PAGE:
The year 2016 was not easy for Egypt, with major milestones, economic shifts and legal struggles affecting all corners of society.
The art seen was no exception, with many venues facing closure and numerous institutions struggling with new budget plans.
Though artists were not spared from this year’s challenges, they did remain as active as ever.
There were dozens of moments of pride and success, big strides and accomplishments, and food for thought delivered through important exhibitions.
A number of Egyptian artists have earned prestigious awards and recognition in the international art scene, including rising photographer Nourhan Maayouf, who won the main prize at the 2016 Barclays L’Atelier, South Africa's most prestigious contemporary art competition.
Maayouf is the only Egyptian to win the main award in the competition's history.
In her winning project July Tale, Maayouf presented a poignant depiction of miscommunication in a complex relationship through a series of three staged portraits.
Artists Bahia Shehab and Wael Shawky were shortlisted for the Victoria and Albert Museum’s (V&A) Jameel Prize, an international award for contemporary art and design inspired by Islamic tradition.
Coincidentally, both artists delved into history, but with wholly different approaches.
Shawky’s selected project Cabaret Crusades: The Path to Cairo (2012) tackles the crusades from an Arab perspective based on Amin Maalouf’s 1983 book The Crusades Through Arab Eyes. The historic religious wars are whimsically presented through handcrafted glass marionettes.
In her project A Thousand Times No (2010), graphic designer Shehab looked at the history of the Arabic letter lam-alif, which spells the word for "no" in Arabic, through a Plexiglas installation and a book documenting her extensive research.
Doa Aly was also shortlisted for another prestigious award, the 9th Abraaj Group Art Prize. Although the prize winner is yet to be revealed in March during Art Dubai 2017, the three shortlisted artists earned a cash prize and will have their work showcased in a curated group exhibition at the fair.
The artist is represented by Cairo's Gypsum Gallery, which also had a good year, with Aly’s win marking the fourth consecutive year for an artist from the gallery to be on the prize's list.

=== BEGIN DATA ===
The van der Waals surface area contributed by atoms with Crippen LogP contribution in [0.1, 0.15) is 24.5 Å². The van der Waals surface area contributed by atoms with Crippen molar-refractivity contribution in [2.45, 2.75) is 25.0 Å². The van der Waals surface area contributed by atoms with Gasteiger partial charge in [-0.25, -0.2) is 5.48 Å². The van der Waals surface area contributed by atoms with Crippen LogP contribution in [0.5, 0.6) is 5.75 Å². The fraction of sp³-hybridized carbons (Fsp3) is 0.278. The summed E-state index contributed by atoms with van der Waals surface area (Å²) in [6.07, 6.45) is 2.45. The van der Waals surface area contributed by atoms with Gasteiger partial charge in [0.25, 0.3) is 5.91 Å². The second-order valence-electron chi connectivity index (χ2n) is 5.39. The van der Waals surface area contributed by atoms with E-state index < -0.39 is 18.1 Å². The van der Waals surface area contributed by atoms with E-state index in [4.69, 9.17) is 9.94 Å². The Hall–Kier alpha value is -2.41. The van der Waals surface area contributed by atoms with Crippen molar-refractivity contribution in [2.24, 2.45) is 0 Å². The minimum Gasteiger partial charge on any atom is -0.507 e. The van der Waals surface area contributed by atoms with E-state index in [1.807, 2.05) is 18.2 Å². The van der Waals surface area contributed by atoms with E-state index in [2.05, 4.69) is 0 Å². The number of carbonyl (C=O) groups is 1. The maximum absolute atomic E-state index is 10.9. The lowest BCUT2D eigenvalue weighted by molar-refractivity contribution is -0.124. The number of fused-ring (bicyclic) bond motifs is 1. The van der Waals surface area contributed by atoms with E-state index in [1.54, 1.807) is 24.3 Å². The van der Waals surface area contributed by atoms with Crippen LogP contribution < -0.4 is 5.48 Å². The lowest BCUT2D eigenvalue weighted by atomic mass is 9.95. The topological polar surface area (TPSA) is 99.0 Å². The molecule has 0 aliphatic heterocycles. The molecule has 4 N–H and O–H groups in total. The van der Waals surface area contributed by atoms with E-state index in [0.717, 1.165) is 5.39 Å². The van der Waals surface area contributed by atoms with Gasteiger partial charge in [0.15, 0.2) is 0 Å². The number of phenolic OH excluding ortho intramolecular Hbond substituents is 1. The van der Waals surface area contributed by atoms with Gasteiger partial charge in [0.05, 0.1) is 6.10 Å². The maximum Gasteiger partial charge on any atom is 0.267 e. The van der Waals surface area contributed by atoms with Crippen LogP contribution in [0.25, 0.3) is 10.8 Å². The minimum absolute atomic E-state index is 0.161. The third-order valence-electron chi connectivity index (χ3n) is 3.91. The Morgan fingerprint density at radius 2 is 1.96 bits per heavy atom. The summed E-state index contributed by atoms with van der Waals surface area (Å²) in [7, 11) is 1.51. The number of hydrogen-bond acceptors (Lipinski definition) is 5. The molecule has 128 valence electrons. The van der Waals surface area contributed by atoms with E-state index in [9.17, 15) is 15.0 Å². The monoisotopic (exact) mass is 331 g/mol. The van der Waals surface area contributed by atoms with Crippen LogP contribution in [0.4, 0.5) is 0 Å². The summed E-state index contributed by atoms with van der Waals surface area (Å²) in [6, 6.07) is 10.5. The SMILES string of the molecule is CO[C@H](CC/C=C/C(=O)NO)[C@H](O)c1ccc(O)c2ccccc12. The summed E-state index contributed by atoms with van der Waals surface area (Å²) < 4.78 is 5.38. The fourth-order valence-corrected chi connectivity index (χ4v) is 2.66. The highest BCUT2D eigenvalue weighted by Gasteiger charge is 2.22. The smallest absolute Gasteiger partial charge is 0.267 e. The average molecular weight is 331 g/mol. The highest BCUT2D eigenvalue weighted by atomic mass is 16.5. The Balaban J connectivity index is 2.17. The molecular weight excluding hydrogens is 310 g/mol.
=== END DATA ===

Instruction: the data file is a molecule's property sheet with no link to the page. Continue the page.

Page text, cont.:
July Tale by Nourhan Maayouf (Photo: Courtesy of the artist)
Prestige on the global front: Egyptian artists represent
Gypsum continues with a string of accomplishments this year, with artist Basim Magdy, represented by the gallery, winning Deutsche Bank Artist of the Year.
In October, the gallery participated for the first time in Frieze London Fair – an annual art fair featuring more than 160 of the world’s leading galleries – to represent Egyptian artist Mahmoud Khaled.
Khaled's performance work is called 'Untitled (Go-go Dancing Platform) Speaks' and draws from a 1991 piece by Felix Gonzalez-Torres.
The gallery also participated with Khaled and Doa Aly's work in the Swiss Liste Art Fair in Basel, which is considered one of the most important platforms internationally for young galleries.
In January, Gypsum’s founder Aleya Hamza was in Kuwait, curating a group show titled Complicity, featuring the work of seven artists at Sultan Gallery, a world-famous established gallery that was founded in 1969.
Four of the artists were Egyptian – Doa Aly, Nermine Hammam, Mahmoud Khaled, and Shady El-Noshokaty.
In February, Egyptian artists participated in the Live Ideas Festival in New York, with a number of films and dance pieces.
Maha Maamoun screened four films at the festival; 2026 film, Shooting Stars Remind Me of Eavesdroppers, Night Visitor, and Domestic Tourism II.
Artists Doa Aly, Shaymaa Aziz and Lana Al-Sennawy were featured with the short films Tress of Hair, Love Dance, and Nuovo Cinema Paradiso, respectively.
The Adham Hafez Company, which has been producing contemporary dance, music and installations, also contributed with three dance pieces.
Fragment from Omar El-Nagdi's painting Sarajevo
With 2016 shedding light on works from the Middle East, the Egyptian artists’ works were also on display in prestigious venues such as the Guggenheim’s April-opened exhibition ‘But a Storm Is Blowing from Paradise: Contemporary Art of the Middle East and North Africa.’
In the exhibition, prolific artist Hassan Khan displayed his installation titled Bank Bannister (2010), alongside Iman Issa's installation Heritage Studies no. 10 (2015).
July marked a group exhibition for Egyptian artists titled Debunking Orientalism at Washington’s branch of SYRA Arts Gallery, which also operates in Cairo and represents 25 Egyptian artists in the United States.
Showcasing both established and emerging artists with works ranging from abstract to landscape to calligraphy, the exhibition featured 13 diverse artists; Ahmed Morsi, Muhammad Mahdy, Farouk Hosny, Adel El-Siwi, Armen Agop, Essam Darwish, Galila Nawar, Mina Nasr, Mohamed Ardash, Ramses Marzouk, Yasser Rostom, jewelry designer Azza Fahmy, and Marwa Adel.
The award winning Marwa Adel also had her own exhibition in January in Indiana, at the David Owsley Museum of Art.
Titled ‘1 in 3: What Does It Take for You To Be Outraged?,’ the exhibition centred on gender-based violence, in line with Adel’s work in tackling controversial issues in contemporary Egyptian society.
To top off Egypt’s successful international presence, Egyptian painters Omar El-Nagdi, Mahmoud Said and Hamed Ewais have set records with the three highest sales respectively at Christie’s Dubai auction ‘Modern and Contemporary Art, Now and Then,’ which was held in March.
Both El-Nagdi and Ewais also topped their personal records that evening.